Cross-sectional images of the root canal isthmus in each sample were analyzed using Image-Pro Plus 6.0 software (Media Cybernetics, Inc, Bethesda, MD) according to the method of Li et al. . In each cross section of the isthmus, the boundary of the root canal was automatically segmented and its area and perimeter were automatically measured. The form factor (FF) of the root canal in every cross section was measured using the following formula:
FF =4×π×Area/Perimeter2Statistical analysis
Each measurement was repeated three times, and the means were used for analysis. The isthmus location data were subjected to descriptive statistics. The minimum wall thicknesses were compared using the paired-sample t test. The correlation of FF and wall thickness with groove depth was analyzed using Pearson correlation coefficients. Statistical significance was set at P < 0.05. All statistical analyses were performed using SPSS 13.0 (SPSS, Inc., Chicago, IL, USA).
Locations of the root canal isthmi and radicular grooves and their measurements
The prevalence of root canal isthmi was 44.2% (23/52). Of
the 23 isthmi, 39.1% (9/23) were located in the middle third of the root, 17.4% (4/23) in the coronal third, and the remaining 43.5% (10/23) originated in the coronal or middle third and terminated in the middle or apical third, respectively. Most of the radicular grooves (18/23) originated in the coronal third and terminated in the apical third, and 28% (5/18) of these extended to the apex. The distributions of the root canal isthmi and radicular grooves are shown in Figure 2. The mean distances from ITP and IBP to the apex were 7.29 +/- 1.38 mm and 4.93 +/- 2.04 mm, respectively. The isthmi were located within 2.36 +/- 1.76 mm of the roots, which was approximately one-fifth of the mean root length (11.58 +/- 1.90 mm). The mean groove length was 7.35 +/- 1.62 mm. The ratio of the groove length to the root length was nearly 65%. The mean distances from GTP and GBP to the apex were 8.69 +/- 1.32 mm and 1.34 +/- 1.17 mm, respectively. The isthmi and groove measurements are shown in Table 1.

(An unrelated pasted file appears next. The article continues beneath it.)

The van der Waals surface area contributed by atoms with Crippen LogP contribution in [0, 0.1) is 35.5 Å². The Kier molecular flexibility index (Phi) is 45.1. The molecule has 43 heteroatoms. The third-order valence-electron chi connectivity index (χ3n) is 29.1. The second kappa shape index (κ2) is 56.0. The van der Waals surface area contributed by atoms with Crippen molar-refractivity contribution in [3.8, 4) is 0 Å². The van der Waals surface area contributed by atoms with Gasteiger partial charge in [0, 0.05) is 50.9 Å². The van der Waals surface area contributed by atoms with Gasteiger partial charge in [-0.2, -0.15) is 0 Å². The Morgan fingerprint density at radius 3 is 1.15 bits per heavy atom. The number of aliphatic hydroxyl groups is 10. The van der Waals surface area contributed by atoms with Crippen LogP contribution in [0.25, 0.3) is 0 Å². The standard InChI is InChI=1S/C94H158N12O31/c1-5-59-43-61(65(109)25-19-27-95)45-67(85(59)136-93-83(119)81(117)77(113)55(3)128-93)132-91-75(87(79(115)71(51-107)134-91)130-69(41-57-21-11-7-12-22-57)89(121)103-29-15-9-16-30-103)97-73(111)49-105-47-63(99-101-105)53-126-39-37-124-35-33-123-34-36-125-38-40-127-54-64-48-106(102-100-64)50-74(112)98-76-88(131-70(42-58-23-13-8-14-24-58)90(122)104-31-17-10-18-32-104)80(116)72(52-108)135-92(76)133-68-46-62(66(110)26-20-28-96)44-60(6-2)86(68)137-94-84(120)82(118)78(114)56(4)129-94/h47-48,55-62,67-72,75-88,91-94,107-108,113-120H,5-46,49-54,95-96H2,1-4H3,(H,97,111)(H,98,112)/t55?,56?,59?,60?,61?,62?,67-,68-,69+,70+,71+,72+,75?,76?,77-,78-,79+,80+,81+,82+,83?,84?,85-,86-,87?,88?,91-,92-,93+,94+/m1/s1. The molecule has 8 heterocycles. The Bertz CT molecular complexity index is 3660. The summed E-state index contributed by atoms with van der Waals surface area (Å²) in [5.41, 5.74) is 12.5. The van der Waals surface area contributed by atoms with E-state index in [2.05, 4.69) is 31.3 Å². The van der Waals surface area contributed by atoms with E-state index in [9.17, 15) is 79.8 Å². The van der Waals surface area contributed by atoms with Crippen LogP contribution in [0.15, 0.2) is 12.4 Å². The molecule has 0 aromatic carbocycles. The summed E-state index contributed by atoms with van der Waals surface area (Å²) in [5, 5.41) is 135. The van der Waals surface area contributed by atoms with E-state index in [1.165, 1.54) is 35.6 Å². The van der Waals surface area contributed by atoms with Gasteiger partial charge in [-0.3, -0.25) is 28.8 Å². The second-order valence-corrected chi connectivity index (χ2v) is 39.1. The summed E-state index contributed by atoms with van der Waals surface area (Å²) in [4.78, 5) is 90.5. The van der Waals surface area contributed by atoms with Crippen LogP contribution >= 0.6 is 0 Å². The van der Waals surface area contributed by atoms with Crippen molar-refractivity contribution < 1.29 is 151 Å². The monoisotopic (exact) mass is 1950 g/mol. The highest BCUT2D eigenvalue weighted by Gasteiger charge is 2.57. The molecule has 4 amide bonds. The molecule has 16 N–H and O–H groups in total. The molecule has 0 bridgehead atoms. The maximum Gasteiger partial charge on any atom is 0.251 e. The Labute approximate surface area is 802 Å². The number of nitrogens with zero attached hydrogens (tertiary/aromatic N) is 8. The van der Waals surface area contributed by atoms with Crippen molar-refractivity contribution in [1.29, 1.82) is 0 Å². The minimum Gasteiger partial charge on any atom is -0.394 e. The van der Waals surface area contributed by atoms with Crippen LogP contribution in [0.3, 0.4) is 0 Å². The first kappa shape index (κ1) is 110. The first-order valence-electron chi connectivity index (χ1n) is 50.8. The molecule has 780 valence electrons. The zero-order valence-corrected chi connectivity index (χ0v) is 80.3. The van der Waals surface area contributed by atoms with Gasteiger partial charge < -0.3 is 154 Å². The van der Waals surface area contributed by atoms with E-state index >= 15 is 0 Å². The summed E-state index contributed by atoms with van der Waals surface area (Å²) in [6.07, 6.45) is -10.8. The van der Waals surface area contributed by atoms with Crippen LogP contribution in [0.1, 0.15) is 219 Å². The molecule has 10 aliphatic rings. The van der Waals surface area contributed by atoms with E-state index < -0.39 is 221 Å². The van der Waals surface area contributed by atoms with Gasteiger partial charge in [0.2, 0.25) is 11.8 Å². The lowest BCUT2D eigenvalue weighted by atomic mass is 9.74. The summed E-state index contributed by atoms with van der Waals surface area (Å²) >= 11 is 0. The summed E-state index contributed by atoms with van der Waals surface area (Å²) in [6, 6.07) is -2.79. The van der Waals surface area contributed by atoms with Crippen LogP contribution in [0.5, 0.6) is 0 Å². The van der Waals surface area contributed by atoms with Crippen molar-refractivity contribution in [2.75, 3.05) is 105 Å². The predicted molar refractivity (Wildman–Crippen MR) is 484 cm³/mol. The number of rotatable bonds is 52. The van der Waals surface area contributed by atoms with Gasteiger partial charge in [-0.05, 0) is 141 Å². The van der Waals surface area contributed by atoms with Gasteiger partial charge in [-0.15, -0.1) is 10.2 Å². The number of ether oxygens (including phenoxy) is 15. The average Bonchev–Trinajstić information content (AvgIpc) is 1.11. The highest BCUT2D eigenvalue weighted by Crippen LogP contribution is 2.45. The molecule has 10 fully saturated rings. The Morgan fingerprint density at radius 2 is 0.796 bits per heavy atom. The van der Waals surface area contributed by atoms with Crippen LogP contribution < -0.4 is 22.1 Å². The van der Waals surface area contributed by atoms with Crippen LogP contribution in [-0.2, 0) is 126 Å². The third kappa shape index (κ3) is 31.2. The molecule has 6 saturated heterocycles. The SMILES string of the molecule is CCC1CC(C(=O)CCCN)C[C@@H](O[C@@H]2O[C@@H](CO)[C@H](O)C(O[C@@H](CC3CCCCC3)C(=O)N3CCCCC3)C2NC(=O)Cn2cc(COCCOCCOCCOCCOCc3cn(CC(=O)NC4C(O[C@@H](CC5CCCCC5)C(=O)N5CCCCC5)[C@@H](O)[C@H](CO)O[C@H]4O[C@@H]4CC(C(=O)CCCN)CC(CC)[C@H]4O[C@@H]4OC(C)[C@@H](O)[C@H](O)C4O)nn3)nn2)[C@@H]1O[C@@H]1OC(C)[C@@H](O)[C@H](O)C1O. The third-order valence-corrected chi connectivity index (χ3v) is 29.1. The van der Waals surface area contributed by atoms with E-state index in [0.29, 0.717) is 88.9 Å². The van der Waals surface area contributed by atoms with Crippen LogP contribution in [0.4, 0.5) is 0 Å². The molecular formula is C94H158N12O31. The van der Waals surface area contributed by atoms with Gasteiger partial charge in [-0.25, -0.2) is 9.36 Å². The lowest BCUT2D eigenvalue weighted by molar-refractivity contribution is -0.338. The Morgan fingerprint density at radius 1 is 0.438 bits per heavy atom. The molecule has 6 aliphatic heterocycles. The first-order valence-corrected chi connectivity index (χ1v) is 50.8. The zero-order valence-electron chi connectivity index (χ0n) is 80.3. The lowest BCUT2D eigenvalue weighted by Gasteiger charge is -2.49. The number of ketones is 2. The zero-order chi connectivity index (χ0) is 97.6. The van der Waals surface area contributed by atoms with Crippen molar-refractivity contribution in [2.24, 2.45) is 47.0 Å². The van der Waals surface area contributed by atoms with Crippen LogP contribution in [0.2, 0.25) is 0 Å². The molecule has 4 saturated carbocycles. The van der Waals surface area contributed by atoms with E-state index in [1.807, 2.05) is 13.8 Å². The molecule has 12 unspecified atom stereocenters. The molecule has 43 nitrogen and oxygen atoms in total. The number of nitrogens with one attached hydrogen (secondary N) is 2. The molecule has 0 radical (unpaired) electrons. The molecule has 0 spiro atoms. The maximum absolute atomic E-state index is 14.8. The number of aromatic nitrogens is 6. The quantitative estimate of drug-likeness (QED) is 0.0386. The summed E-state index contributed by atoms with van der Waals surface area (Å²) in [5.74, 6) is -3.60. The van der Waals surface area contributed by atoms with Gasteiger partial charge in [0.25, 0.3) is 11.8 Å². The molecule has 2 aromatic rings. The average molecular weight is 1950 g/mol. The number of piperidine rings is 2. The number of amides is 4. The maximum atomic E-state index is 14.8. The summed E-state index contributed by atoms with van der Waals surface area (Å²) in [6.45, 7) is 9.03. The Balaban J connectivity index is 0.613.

Wall thicknesses and shapes of the isthmi and the associated groove depths
The mean minimum wall thickness was significantly lesser for the mesial (0.71 +/- 0.21 mm) and buccal walls (1.48 +/- 0.29 mm) than for the distal (0.98 +/- 0.18 mm) and lingual walls (1.59 +/- 0.31 mm), respectively (paired-sample t test, P < 0.01 for all). The mean groove depth (MGD) was 0.66 mm and ranged from 0.22 to 1.24 mm. The correlation between the minimum mesial
wall thickness and groove depth was analyzed for each sample, and a significant negative correlation was observed (Pearson correlation test: r = -0.648 to -0.988, P < 0.05). The mean FF (MFF) was 0.48 and ranged from 0.31-0.78. The correlation between the FF and groove depth was analyzed for each sample, and a significant negative correlation was observed (Pearson correlation test: r = -0.617 to -0.994, P < 0.05). The wall thickness, MFF, and MGD values are shown in Table 2.